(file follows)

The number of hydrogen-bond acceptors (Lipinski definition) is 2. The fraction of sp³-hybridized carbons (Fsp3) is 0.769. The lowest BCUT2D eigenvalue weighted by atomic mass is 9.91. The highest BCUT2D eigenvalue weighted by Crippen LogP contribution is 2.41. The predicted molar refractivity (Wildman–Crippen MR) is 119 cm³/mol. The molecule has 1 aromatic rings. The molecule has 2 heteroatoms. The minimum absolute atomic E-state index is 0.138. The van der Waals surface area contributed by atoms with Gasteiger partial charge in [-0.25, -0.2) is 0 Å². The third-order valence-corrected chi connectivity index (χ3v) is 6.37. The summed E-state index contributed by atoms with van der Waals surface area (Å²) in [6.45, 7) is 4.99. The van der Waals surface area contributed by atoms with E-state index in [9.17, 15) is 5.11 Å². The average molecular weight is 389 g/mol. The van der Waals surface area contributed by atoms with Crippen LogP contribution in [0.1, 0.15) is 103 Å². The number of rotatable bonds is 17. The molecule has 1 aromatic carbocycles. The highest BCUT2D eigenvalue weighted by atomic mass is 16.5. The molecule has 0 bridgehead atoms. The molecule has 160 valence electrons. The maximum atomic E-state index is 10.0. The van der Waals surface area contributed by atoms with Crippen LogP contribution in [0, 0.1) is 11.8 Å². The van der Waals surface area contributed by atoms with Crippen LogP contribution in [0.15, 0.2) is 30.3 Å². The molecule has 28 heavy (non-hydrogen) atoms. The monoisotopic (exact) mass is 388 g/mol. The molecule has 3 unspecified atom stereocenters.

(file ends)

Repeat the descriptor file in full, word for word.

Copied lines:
The number of hydrogen-bond acceptors (Lipinski definition) is 2. The fraction of sp³-hybridized carbons (Fsp3) is 0.769. The lowest BCUT2D eigenvalue weighted by atomic mass is 9.91. The highest BCUT2D eigenvalue weighted by Crippen LogP contribution is 2.41. The predicted molar refractivity (Wildman–Crippen MR) is 119 cm³/mol. The molecule has 1 aromatic rings. The molecule has 2 heteroatoms. The minimum absolute atomic E-state index is 0.138. The van der Waals surface area contributed by atoms with Gasteiger partial charge in [-0.25, -0.2) is 0 Å². The third-order valence-corrected chi connectivity index (χ3v) is 6.37. The summed E-state index contributed by atoms with van der Waals surface area (Å²) in [6.45, 7) is 4.99. The van der Waals surface area contributed by atoms with E-state index in [9.17, 15) is 5.11 Å². The average molecular weight is 389 g/mol. The van der Waals surface area contributed by atoms with Crippen LogP contribution in [0.1, 0.15) is 103 Å². The number of rotatable bonds is 17. The molecule has 1 aromatic carbocycles. The highest BCUT2D eigenvalue weighted by atomic mass is 16.5. The molecule has 0 bridgehead atoms. The molecule has 160 valence electrons. The maximum atomic E-state index is 10.0. The van der Waals surface area contributed by atoms with Crippen LogP contribution in [0, 0.1) is 11.8 Å². The van der Waals surface area contributed by atoms with Crippen LogP contribution in [0.15, 0.2) is 30.3 Å². The molecule has 28 heavy (non-hydrogen) atoms. The monoisotopic (exact) mass is 388 g/mol. The molecule has 3 unspecified atom stereocenters.